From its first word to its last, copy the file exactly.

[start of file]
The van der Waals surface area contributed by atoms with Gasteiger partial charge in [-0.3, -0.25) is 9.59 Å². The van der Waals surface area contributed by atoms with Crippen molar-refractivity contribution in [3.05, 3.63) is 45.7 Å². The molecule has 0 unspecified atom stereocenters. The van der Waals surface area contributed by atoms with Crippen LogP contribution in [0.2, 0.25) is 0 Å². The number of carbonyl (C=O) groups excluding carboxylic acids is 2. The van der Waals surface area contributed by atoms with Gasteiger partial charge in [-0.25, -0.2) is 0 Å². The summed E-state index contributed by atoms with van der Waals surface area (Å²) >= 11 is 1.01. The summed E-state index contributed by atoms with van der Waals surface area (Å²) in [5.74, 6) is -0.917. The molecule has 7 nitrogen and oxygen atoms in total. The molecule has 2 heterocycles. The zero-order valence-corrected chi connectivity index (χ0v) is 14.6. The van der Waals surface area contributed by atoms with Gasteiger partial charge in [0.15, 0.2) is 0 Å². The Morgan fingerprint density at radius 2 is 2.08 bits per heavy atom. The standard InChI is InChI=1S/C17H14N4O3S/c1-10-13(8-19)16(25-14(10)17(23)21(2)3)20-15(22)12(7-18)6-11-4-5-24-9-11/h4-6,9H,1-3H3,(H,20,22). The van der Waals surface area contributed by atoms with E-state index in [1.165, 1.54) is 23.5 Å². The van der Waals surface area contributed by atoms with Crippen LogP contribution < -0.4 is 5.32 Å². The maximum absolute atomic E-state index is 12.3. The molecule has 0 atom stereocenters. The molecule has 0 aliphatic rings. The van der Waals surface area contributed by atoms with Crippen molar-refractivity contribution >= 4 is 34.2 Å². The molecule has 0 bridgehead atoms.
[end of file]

The van der Waals surface area contributed by atoms with Gasteiger partial charge in [-0.3, -0.25) is 9.59 Å². The van der Waals surface area contributed by atoms with Crippen molar-refractivity contribution in [3.05, 3.63) is 45.7 Å². The molecule has 0 unspecified atom stereocenters. The van der Waals surface area contributed by atoms with Crippen LogP contribution in [0.2, 0.25) is 0 Å². The number of carbonyl (C=O) groups excluding carboxylic acids is 2. The van der Waals surface area contributed by atoms with Gasteiger partial charge in [-0.25, -0.2) is 0 Å². The summed E-state index contributed by atoms with van der Waals surface area (Å²) >= 11 is 1.01. The summed E-state index contributed by atoms with van der Waals surface area (Å²) in [5.74, 6) is -0.917. The molecule has 7 nitrogen and oxygen atoms in total. The molecule has 2 heterocycles. The zero-order valence-corrected chi connectivity index (χ0v) is 14.6. The van der Waals surface area contributed by atoms with Gasteiger partial charge in [0.15, 0.2) is 0 Å². The Morgan fingerprint density at radius 2 is 2.08 bits per heavy atom. The standard InChI is InChI=1S/C17H14N4O3S/c1-10-13(8-19)16(25-14(10)17(23)21(2)3)20-15(22)12(7-18)6-11-4-5-24-9-11/h4-6,9H,1-3H3,(H,20,22). The van der Waals surface area contributed by atoms with E-state index in [1.165, 1.54) is 23.5 Å². The van der Waals surface area contributed by atoms with Crippen LogP contribution < -0.4 is 5.32 Å². The maximum absolute atomic E-state index is 12.3. The molecule has 0 atom stereocenters. The molecule has 0 aliphatic rings. The van der Waals surface area contributed by atoms with Crippen molar-refractivity contribution >= 4 is 34.2 Å². The molecule has 0 bridgehead atoms.